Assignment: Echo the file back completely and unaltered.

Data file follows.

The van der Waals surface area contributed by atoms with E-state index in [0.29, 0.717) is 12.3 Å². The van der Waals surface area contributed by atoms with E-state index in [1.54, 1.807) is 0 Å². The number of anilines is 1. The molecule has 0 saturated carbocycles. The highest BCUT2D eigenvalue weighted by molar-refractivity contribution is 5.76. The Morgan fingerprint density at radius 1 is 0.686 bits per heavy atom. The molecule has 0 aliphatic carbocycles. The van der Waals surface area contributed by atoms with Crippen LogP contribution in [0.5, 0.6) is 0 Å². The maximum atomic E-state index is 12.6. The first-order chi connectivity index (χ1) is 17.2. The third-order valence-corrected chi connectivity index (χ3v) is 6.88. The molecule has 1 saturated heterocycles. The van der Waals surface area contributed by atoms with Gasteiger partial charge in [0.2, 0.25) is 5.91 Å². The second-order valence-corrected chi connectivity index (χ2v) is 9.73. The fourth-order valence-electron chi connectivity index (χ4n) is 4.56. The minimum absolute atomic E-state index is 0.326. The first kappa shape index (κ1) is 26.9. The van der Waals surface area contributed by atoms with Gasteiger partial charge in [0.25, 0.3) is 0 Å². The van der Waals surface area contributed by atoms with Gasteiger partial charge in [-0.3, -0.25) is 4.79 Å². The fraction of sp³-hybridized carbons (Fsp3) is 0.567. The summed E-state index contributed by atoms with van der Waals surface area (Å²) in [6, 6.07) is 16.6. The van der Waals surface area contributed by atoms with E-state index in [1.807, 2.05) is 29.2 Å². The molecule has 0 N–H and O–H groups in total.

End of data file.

The van der Waals surface area contributed by atoms with E-state index in [0.29, 0.717) is 12.3 Å². The van der Waals surface area contributed by atoms with E-state index in [1.54, 1.807) is 0 Å². The number of anilines is 1. The molecule has 0 saturated carbocycles. The highest BCUT2D eigenvalue weighted by molar-refractivity contribution is 5.76. The Morgan fingerprint density at radius 1 is 0.686 bits per heavy atom. The molecule has 0 aliphatic carbocycles. The van der Waals surface area contributed by atoms with Crippen LogP contribution in [0.5, 0.6) is 0 Å². The maximum atomic E-state index is 12.6. The first-order chi connectivity index (χ1) is 17.2. The third-order valence-corrected chi connectivity index (χ3v) is 6.88. The molecule has 1 saturated heterocycles. The van der Waals surface area contributed by atoms with Gasteiger partial charge in [0.2, 0.25) is 5.91 Å². The second-order valence-corrected chi connectivity index (χ2v) is 9.73. The fourth-order valence-electron chi connectivity index (χ4n) is 4.56. The minimum absolute atomic E-state index is 0.326. The first kappa shape index (κ1) is 26.9. The van der Waals surface area contributed by atoms with Gasteiger partial charge in [0.25, 0.3) is 0 Å². The van der Waals surface area contributed by atoms with Gasteiger partial charge in [-0.3, -0.25) is 4.79 Å². The fraction of sp³-hybridized carbons (Fsp3) is 0.567. The summed E-state index contributed by atoms with van der Waals surface area (Å²) in [6, 6.07) is 16.6. The van der Waals surface area contributed by atoms with E-state index in [1.807, 2.05) is 29.2 Å². The molecule has 0 N–H and O–H groups in total.